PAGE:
Alzheimer’s disease is the most common cause of dementia in older adults and while some treatments can slow down its symptoms, there is no cure. Anyone who has cared for someone with Alzheimer’s can attest to the devastating toll the disease can take on family members, emotionally, physically, and financially.
Genetics are thought to be present in about 1% of cases, but the cause of Alzheimer’s disease is still unknown. Genetic, environmental, medical conditions such as diabetes, vascular disease, and lifestyle factors may all play a role. Alzheimer’s causes irreversible changes in the brain but symptoms may not be evident for many years.
A growing body of evidence points to certain lifestyle habits that may reduce the risk of getting Alzheimer’s disease and other forms of dementia. The jury is still out as to whether healthy lifestyle choices will prevent Alzheimer’s, but the following can prevent other chronic problems and contribute to healthy aging:
- Regular exercise: Physical activity has a number of health benefits including increased endurance and energy, improved mood, and reduced risk of certain cancers and conditions such as diabetes, obesity, and heart disease.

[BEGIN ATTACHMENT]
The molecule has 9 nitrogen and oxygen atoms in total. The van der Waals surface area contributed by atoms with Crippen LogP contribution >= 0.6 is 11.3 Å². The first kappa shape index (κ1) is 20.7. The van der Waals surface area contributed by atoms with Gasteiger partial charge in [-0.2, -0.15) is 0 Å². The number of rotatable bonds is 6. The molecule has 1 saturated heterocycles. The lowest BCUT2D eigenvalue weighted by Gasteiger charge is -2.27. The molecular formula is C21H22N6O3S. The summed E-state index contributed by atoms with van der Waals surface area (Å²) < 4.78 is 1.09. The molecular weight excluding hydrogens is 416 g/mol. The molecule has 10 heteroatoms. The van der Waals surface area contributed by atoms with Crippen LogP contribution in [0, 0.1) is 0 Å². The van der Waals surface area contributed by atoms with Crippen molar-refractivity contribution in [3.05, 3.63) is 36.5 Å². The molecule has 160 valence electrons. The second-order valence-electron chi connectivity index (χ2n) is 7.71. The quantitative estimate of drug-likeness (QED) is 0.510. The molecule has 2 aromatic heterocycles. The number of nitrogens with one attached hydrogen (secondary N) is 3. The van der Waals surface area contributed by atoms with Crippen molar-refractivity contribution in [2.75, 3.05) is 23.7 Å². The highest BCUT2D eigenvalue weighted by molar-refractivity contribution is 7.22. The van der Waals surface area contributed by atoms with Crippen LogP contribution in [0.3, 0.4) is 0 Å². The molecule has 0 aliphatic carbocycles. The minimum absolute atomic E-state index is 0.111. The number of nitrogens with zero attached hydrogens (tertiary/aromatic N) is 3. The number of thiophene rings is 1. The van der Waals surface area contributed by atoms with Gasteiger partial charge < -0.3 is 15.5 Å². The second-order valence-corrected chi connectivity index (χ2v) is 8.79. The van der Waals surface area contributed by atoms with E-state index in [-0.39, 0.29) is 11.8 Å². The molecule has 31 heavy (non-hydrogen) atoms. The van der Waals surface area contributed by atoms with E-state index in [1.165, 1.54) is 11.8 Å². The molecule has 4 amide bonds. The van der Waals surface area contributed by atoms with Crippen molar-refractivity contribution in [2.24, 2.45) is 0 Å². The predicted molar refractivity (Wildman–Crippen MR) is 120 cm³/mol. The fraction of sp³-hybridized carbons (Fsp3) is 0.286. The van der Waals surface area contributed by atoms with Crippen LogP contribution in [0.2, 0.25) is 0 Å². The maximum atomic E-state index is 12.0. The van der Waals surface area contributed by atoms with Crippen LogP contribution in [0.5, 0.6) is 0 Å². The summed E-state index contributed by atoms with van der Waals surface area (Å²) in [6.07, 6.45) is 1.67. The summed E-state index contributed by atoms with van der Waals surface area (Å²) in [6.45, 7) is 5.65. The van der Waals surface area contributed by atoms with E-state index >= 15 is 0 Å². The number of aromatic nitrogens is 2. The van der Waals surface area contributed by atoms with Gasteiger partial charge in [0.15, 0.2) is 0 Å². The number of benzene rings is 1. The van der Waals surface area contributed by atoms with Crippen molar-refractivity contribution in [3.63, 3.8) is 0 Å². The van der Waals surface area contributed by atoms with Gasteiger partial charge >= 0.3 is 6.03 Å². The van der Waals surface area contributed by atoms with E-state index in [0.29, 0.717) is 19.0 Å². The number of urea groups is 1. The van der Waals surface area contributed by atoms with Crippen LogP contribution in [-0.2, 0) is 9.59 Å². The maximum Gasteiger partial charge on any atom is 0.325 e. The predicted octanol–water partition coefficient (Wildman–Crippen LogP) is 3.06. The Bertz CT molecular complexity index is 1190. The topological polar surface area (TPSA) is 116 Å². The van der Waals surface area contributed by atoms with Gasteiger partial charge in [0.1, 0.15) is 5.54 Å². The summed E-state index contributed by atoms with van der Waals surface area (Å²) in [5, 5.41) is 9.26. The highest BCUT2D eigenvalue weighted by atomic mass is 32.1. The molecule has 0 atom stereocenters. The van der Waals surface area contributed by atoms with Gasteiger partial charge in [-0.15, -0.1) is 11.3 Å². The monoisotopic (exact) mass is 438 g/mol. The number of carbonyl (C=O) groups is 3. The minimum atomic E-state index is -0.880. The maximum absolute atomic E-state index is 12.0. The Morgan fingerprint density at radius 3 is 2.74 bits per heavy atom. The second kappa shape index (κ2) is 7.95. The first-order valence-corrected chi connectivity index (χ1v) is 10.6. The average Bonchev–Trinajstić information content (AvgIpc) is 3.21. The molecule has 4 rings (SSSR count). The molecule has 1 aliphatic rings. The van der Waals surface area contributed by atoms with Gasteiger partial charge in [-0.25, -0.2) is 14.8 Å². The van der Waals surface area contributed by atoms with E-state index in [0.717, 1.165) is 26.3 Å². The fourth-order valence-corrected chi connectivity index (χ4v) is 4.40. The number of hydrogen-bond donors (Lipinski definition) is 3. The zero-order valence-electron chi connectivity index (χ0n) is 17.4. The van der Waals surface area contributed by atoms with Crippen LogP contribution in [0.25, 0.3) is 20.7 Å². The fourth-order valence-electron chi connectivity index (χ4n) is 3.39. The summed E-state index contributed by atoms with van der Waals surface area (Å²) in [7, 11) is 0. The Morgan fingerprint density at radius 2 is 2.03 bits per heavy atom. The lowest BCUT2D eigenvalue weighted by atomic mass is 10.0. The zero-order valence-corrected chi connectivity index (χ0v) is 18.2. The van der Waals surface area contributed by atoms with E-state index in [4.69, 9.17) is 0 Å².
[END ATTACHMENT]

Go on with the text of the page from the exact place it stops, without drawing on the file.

- Adequate sleep: Restful sleep of 7 – 8 hours a night for adults is essential for learning, memory, good emotional health, and the immune system. Conversely, chronic lack of sleep is linked to a greater risk for heart disease, cancer, depression, and weight gain. Good sleep habits are vital at all stages of life.
- Healthy diet: A diet high in fruits, vegetables, whole grains and nuts, such as the Mediterranean diet, may reduce the risk of cognitive decline. Cut back on added sugar, saturated fats, and sodium. In addition, don’t smoke and limit alcohol use.
- Mentally stimulating pursuits: Challenging activities may help to keep your brain healthy. Whether you enjoy games and puzzles, playing music, writing, drawing, or building something, mentally-stimulating activities may have short and long-term benefits.
- Stay socially connected: Research shows that people who have strong relationships with family and friends tend to live longer, and are more likely to be emotionally and physically healthier than people who are lonely and isolated.
No matter what your age is, staying as healthy as possible means paying attention to and nurturing your physical, mental, and emotional health.
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